By Michael O’Neill
“Loose lips sink ships.” The phrase is an American idiom coined in World War II. It was plastered on posters all over the country to alert soldiers and civilians to the dangers of talking about secret information. The Government of Canada should order a dozen or more of the items and hang them in the offices of every Cabinet member with two or three posters hung in Foreign Affairs Minister Chrystia Freeland’s office.
Ms. Freeland precipitated a diplomatic crisis with Saudi Arabia when she took a page out of President Trump’s playbook and tweeted national policy. President Trump tweets to his 52.7 million Twitter base to bypass the US media, as he believes many outlets are rabidly biased against him. Ms. Freeland doesn’t have such issues. She is a reigning Liberal Cabinet Minister in a government that is viewed with rose-coloured glasses by most of the Canadian media.
On August 2, her tweet supporting an imprisoned Saudi citizen outraged Saudi Arabia. They responded with a tweet of their own, saying “The Canadian position is an overt and blatant interference in the internal affairs of the Kingdom of #SaudiArabia and is in contravention of the most basic international norms and all the charters governing relations between States.” On August 6, they replaced words with action. They expelled Canadian Ambassador Dennis Horak, giving him 24 hours to “get out of town.” Then they put their money where their outrage was. Saudi Arabia froze all new business and investment transactions with Canada, cancelled all flights by the Saudi airline (effective August 12), recalled 7,000 Saudi students, and told grain suppliers that it would not buy Canadian wheat and barley. A $15 billion armored car contract is up in the air. In addition, the Financial Times reported that the Saudi central bank and pension funds were ordered to dump Canadian assets “no matter the cost.” The Canadian dollar lost 1.2% of its value against the US dollar between Tuesday and Wednesday.
Chyrstia Freeland official response to the Saudi’s was to say “We are deeply concerned that Saudi Arabia has expelled Canada’s ambassador in response to Canadian statements in defence of human rights activists detained in the kingdom. Canada will always stand up for the protection of human rights, including women’s rights and freedom of expression around the world. We will never hesitate to promote these values, and we believe that this dialogue is critical to international diplomacy.”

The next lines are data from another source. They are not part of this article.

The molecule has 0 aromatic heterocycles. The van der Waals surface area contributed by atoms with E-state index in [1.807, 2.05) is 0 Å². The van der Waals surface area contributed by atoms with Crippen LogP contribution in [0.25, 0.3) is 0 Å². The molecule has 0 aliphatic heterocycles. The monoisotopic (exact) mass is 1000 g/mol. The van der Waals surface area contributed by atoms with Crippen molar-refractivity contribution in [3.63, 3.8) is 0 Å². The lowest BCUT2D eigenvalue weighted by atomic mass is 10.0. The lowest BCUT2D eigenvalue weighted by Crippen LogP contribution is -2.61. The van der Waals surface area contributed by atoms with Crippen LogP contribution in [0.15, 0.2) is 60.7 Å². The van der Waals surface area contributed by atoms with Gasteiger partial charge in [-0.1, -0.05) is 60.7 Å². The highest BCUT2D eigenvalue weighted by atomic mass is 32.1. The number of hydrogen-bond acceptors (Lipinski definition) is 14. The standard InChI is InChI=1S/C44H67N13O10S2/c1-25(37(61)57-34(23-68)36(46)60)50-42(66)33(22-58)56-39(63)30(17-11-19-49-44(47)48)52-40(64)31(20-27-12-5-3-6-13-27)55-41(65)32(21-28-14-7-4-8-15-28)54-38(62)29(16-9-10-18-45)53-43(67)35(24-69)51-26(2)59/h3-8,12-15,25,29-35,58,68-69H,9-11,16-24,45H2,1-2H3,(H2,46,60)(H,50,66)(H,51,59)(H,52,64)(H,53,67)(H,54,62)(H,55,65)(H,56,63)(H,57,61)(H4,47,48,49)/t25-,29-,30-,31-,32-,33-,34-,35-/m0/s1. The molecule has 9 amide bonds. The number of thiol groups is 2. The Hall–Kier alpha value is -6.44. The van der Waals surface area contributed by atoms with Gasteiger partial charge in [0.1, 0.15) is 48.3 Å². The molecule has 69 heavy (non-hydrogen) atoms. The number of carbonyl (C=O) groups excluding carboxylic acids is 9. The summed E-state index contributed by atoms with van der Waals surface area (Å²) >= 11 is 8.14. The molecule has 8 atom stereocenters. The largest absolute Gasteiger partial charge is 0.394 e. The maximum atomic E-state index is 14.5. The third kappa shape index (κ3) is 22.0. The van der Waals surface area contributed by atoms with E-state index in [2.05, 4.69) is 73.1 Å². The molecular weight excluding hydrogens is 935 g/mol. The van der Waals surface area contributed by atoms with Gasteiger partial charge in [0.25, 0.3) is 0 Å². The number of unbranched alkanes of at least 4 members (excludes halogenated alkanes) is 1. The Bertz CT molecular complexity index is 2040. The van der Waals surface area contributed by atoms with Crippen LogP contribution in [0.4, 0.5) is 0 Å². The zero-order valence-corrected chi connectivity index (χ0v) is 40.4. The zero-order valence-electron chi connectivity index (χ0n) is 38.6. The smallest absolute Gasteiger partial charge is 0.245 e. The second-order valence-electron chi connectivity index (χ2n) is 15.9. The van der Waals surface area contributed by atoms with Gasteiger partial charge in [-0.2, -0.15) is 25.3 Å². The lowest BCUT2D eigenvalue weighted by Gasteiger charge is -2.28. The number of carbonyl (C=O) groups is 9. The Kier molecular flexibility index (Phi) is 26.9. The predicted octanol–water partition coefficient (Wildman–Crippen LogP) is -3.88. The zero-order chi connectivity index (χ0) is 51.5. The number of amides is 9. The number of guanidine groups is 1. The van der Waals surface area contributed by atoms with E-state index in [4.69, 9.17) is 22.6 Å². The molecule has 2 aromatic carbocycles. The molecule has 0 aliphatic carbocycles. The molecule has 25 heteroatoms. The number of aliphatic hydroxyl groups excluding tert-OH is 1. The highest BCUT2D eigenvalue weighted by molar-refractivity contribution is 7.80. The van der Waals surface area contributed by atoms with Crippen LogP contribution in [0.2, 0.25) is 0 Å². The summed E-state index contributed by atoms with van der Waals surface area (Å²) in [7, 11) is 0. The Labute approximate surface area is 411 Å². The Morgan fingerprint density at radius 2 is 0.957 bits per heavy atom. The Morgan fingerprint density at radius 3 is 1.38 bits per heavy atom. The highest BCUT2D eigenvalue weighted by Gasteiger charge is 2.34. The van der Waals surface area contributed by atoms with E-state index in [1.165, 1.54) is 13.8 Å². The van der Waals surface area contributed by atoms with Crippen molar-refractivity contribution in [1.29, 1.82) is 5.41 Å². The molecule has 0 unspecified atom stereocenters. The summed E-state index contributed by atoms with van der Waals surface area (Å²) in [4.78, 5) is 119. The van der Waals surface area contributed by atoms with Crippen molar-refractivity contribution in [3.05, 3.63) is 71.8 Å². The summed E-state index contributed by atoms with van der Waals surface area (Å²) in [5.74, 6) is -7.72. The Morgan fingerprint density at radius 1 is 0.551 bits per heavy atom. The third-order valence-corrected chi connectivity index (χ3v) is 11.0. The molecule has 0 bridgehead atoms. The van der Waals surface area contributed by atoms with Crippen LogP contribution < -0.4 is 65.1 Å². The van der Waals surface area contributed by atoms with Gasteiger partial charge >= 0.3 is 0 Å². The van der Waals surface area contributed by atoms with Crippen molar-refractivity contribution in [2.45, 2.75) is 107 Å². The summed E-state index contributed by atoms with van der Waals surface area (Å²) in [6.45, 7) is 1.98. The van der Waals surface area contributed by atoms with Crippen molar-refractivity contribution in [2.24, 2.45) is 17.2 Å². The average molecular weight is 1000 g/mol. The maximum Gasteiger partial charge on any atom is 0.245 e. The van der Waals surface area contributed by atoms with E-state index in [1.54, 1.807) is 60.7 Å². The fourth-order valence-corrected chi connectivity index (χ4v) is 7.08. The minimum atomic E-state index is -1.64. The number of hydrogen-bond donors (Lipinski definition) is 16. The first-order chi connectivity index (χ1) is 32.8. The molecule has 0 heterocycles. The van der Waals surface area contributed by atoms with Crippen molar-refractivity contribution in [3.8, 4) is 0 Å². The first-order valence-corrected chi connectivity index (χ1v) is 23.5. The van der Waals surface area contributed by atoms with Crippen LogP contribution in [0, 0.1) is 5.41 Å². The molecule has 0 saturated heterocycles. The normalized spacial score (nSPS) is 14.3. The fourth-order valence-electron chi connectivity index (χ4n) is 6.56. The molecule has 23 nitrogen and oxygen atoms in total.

The diplomatic row has put a negative outlook on the Canadian dollar. The currency was basking in glow of robust economic data, the prospect of a Bank of Canada (BoC) rate hike in September and bearish USDCAD technicals. Prices dropped on in the morning of August 6, and bottomed out at 1.2962 in early Toronto trading on Tuesday. The Financial Times article suggesting that Saudi Arabia was dumping Canadian assets drove USDCAD to 1.3120. The Loonie enjoyed a brief recovery on August 8 on positive US/Mexico trade talk developments.
The outlook for the Canadian dollar is mixed thanks to the Saudi dispute and the Nafta talks. The downtrend from the June peak of 1.3375 is intact while prices are below 1.3200. However, the uptrend line from the end of January is intact above 1.2960 which coincides with a Fibonacci support level of the January-June range. As long as prices are above this level, USDCAD will target the 1.3400 area.
Mexico and the United States met last week to discuss the auto component of the trade agreement. Canada was not invited to the talks, and its request for an invitation was rejected. On August 8, Bloomberg News reported that the US and Mexico would reach an agreement on autos by the end of the week clearing the way for another round of Canada, US and Mexico talks as early as next week.
If the US and Mexico have reached a deal on autos, is Canada just supposed to accept it? Will the US use the Mexico deal as leverage to extract concessions out of Canada? Ms Freeland is adamant that Canada will not sign an agreement if it expires after a specific term (sunset clause) or if it doesn’t allow for third party dispute resolution. President Trump is just as stubborn about wanting the ability to renegotiate. The Canadian dollar is still vulnerable. If “loose lips do sink ships,” they also sink trade agreements.